With the ongoing rate, India’s net Green House Gas (GHG) emissions will rise to 11.8 gigatons of carbon dioxide equivalent by 2070 from the 2.9 gigatons in 2019, Mckinsey & Co said in a report.
However, India has the potential to create 287 gigatons of carbon space for the world if it accelerates its efforts to fight climate change, the report said, adding that this amounts to almost half of the global carbon budget for an even chance at limiting warming to 1.5 degree celsius.
“India’s decarbonisation will require an estimated USD 12.1 trillion (5.9 per cent of GDP) of green investments until 2050 for the ‘accelerated’ scenario,” it said.
Mckinsey said there are tailwinds which would be of help to a country like India, including reducing costs of renewables, electric vehicles and progressive policies.
However, there are challenges as well, including renewable capacity addition of 10 GW increasing to 40-50 GW per year, and the reduction needed in battery and hydrogen costs, it added.
The consultancy firm said over 80 per cent of India of 2070 is yet to be built, and underlined an urgency to act in the ongoing decade for the right kind of investments to come in 2030s and 2040s for an orderly transition.
It said India can cumulatively have USD 1.7 trillion forex savings till 2070 from reduced energy imports of crude oil and coking coal if it transitions well.
The country can also become a manufacturing and research and development base for cleantech, including electric vehicles, batteries and electrolysers, it said.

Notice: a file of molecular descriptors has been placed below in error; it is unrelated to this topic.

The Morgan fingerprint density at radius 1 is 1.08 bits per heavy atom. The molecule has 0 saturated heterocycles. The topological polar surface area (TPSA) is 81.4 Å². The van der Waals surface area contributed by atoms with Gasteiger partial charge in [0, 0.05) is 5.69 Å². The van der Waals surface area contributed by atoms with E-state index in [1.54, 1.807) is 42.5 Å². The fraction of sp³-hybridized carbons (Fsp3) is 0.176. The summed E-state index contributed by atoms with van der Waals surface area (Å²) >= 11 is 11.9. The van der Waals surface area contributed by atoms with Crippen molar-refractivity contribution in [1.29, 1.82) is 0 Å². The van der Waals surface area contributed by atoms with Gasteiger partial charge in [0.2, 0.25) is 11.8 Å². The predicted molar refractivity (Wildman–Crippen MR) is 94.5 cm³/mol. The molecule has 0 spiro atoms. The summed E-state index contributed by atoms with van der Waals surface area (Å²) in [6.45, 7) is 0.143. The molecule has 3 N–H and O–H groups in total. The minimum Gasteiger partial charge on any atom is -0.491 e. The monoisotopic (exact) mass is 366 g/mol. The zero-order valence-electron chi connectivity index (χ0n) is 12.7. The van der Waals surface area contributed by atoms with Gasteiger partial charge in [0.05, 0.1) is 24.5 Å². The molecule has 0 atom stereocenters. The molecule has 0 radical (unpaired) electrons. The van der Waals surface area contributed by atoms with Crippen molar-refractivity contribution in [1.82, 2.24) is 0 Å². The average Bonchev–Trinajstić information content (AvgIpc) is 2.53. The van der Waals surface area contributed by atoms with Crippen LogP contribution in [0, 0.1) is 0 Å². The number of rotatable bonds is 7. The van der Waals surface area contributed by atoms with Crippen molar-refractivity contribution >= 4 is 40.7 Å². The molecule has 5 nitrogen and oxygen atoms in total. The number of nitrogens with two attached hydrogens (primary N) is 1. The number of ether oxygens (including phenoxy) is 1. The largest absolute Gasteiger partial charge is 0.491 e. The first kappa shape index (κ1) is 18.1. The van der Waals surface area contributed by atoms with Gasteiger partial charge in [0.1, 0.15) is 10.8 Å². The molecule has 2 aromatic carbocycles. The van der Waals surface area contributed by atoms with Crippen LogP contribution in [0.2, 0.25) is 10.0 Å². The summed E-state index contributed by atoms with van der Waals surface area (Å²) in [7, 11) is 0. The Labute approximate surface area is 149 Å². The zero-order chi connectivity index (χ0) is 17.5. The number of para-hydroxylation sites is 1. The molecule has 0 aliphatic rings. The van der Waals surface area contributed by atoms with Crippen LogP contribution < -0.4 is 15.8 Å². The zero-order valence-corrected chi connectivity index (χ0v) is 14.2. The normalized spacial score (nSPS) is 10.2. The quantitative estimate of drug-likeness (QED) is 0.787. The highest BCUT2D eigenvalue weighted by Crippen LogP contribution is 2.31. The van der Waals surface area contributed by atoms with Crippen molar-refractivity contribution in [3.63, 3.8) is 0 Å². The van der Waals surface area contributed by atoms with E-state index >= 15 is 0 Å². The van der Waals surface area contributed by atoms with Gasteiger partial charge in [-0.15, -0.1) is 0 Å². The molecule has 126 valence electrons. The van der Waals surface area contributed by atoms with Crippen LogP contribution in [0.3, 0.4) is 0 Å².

The firm’s senior partner Rajat Gupta said the benefits of a well-planned, orderly, accelerated transition would outweigh the downsides, given India’s growth outlook.
“But it would require the nation to act within this decade, using its growth momentum to build India right for the decades thereafter,” Gupta said, adding that while the actions can seem to be challenging, the journey is doable as most of the actions are economically viable.
The firm also suggested a ten-point agenda for accelerating the de-carbonisation, starting with laying out a detailed medium-term decarbonisation plan with sector-specific priorities and policy frameworks that provide the demand signals and a steady hand.
It also suggested the acceleration of the implementation of Compliance Carbon Markets within three years, enabling banks to support the transition catalysed by a green transition bank, higher adoption of renewables in the power sector and empowering a nodal authority to define a national land-use plan.
The consultancy also exhorted corporates to play on the “front foot”, evaluate investment opportunities that these green trends will unlock and align with India’s national plans or opportunities opened by decarbonisation of other countries.
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